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Integrating Energy Markets: Does Sequencing Matter?

  • Neuhoff, K.
  • Newbery, D.

This paper addresses three questions that are relevant to integrating different regional transmission areas. Market integrating normally increases the number of competitors and should therefore reduce prices but the first section shows that prices could rise when the number of generators initially increases. Regulatory effort will also be affected by market integration. If the number of generators in either market is low, then our analysis suggests that the outcome depends on whether the regulators act independently or co-ordinate. Finally, if markets are gradually combined into larger units, the choice of transmission allocation (auctions or market coupling) will affect the prospects of making further gains and hence could lead to incomplete reform.

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File URL: http://www.econ.cam.ac.uk/electricity/publications/wp/ep48.pdf
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Paper provided by Faculty of Economics, University of Cambridge in its series Cambridge Working Papers in Economics with number 0442.

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Length: 20
Date of creation: Jul 2004
Date of revision:
Handle: RePEc:cam:camdae:0442
Note: CMI48, IO
Contact details of provider: Web page: http://www.econ.cam.ac.uk/index.htm

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  1. Joskow, Paul L & Tirole, Jean, 1999. "Transmission Rights and Market Power on Electric Power Networks I: Financial Rights," CEPR Discussion Papers 2093, C.E.P.R. Discussion Papers.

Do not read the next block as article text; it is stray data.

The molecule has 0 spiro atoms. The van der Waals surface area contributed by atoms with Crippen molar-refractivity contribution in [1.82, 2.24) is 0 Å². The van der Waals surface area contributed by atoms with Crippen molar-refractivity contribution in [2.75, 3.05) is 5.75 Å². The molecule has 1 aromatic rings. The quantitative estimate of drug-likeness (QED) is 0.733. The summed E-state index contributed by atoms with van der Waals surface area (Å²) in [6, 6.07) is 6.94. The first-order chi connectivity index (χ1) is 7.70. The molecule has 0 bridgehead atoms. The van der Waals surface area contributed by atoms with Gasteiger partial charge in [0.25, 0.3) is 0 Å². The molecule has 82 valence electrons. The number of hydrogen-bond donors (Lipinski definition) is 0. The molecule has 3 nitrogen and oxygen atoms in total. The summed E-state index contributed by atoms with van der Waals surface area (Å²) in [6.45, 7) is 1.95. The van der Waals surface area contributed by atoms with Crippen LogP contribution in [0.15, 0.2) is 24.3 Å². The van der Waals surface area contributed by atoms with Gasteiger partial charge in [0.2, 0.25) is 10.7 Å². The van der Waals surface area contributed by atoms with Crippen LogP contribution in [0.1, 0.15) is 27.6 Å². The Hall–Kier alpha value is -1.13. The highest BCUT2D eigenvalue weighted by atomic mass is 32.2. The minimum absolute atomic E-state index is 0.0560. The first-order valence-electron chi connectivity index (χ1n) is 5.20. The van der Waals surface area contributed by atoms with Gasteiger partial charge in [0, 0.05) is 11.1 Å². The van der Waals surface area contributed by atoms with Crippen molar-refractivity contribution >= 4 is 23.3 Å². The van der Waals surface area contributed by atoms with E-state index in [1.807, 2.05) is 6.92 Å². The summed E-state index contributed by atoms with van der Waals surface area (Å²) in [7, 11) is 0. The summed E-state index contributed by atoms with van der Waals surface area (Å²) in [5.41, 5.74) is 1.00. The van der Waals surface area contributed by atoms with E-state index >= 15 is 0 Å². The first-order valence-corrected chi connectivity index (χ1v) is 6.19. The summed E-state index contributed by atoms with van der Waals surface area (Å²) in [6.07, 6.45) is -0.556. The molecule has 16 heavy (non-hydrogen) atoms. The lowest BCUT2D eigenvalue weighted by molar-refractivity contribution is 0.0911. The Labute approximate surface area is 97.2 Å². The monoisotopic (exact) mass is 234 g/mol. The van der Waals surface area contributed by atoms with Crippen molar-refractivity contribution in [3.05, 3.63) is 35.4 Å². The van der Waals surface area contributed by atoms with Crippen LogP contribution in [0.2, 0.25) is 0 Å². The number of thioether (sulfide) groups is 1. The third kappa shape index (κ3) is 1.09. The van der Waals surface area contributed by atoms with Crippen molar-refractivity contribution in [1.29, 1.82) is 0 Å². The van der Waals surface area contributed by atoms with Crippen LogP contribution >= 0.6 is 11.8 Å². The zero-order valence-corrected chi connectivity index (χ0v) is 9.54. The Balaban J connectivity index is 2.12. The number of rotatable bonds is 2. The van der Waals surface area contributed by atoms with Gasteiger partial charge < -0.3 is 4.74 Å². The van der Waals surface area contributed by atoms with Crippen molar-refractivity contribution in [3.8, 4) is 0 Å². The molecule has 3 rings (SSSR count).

2. Green, Richard J & Newbery, David M, 1992. "Competition in the British Electricity Spot Market," Journal of Political Economy, University of Chicago Press, vol. 100(5), pages 929-53, October.
  3. Green, Richard, 1999. "The Electricity Contract Market in England and Wales," Journal of Industrial Economics, Wiley Blackwell, vol. 47(1), pages 107-24, March.
  4. Severin Borenstein & James Bushnell, 1998. "An Empirical Analysis of the Potential for Market Power in California's Electricity Industry," NBER Working Papers 6463, National Bureau of Economic Research, Inc.
  5. Richard Gilbert & Neuhoff, K. & Newbery, D., 2002. "Allocating Transmission to Mitigate Market Power in Electricity Networks," Cambridge Working Papers in Economics 0225, Faculty of Economics, University of Cambridge.
  6. David M. Newbery, 1995. "Power Markets and Market Power," The Energy Journal, International Association for Energy Economics, vol. 0(Number 3), pages 39-66.
  7. David M. Newbery, 2002. "Privatization, Restructuring, and Regulation of Network Utilities," MIT Press Books, The MIT Press, edition 1, volume 1, number 0262640481, June.
  8. Ehrenmann, A. & Neuhoff, K., 2003. "A Comparison of Electricity Market Designs in Networks," Cambridge Working Papers in Economics 0341, Faculty of Economics, University of Cambridge.
  9. Neuhoff, K., 2003. "Integrating Transmission and Energy Markets Mitigates Market Power," Cambridge Working Papers in Economics 0310, Faculty of Economics, University of Cambridge.
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